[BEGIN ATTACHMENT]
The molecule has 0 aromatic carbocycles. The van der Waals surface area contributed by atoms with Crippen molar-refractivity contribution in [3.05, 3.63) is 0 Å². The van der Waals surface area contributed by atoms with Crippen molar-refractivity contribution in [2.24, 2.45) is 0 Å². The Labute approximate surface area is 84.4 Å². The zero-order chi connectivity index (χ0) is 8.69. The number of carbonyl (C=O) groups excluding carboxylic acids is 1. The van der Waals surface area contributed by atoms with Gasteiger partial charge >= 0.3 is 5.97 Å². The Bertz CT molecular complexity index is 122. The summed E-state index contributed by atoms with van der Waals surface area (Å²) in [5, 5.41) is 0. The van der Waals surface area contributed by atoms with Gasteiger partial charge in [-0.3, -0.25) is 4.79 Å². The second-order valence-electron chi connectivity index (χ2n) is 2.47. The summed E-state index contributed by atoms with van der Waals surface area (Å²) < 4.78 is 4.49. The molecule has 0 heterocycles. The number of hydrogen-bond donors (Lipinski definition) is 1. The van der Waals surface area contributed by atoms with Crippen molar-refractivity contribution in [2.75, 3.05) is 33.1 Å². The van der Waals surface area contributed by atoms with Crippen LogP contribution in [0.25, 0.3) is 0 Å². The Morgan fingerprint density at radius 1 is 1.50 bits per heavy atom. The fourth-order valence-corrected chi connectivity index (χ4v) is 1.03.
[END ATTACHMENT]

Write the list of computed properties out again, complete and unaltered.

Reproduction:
The molecule has 0 aromatic carbocycles. The van der Waals surface area contributed by atoms with Crippen molar-refractivity contribution in [3.05, 3.63) is 0 Å². The van der Waals surface area contributed by atoms with Crippen molar-refractivity contribution in [2.24, 2.45) is 0 Å². The Labute approximate surface area is 84.4 Å². The zero-order chi connectivity index (χ0) is 8.69. The number of carbonyl (C=O) groups excluding carboxylic acids is 1. The van der Waals surface area contributed by atoms with Gasteiger partial charge >= 0.3 is 5.97 Å². The Bertz CT molecular complexity index is 122. The summed E-state index contributed by atoms with van der Waals surface area (Å²) in [5, 5.41) is 0. The van der Waals surface area contributed by atoms with Gasteiger partial charge in [-0.3, -0.25) is 4.79 Å². The second-order valence-electron chi connectivity index (χ2n) is 2.47. The summed E-state index contributed by atoms with van der Waals surface area (Å²) < 4.78 is 4.49. The molecule has 0 heterocycles. The number of hydrogen-bond donors (Lipinski definition) is 1. The van der Waals surface area contributed by atoms with Crippen molar-refractivity contribution in [2.75, 3.05) is 33.1 Å². The van der Waals surface area contributed by atoms with Crippen LogP contribution in [0.25, 0.3) is 0 Å². The Morgan fingerprint density at radius 1 is 1.50 bits per heavy atom. The fourth-order valence-corrected chi connectivity index (χ4v) is 1.03.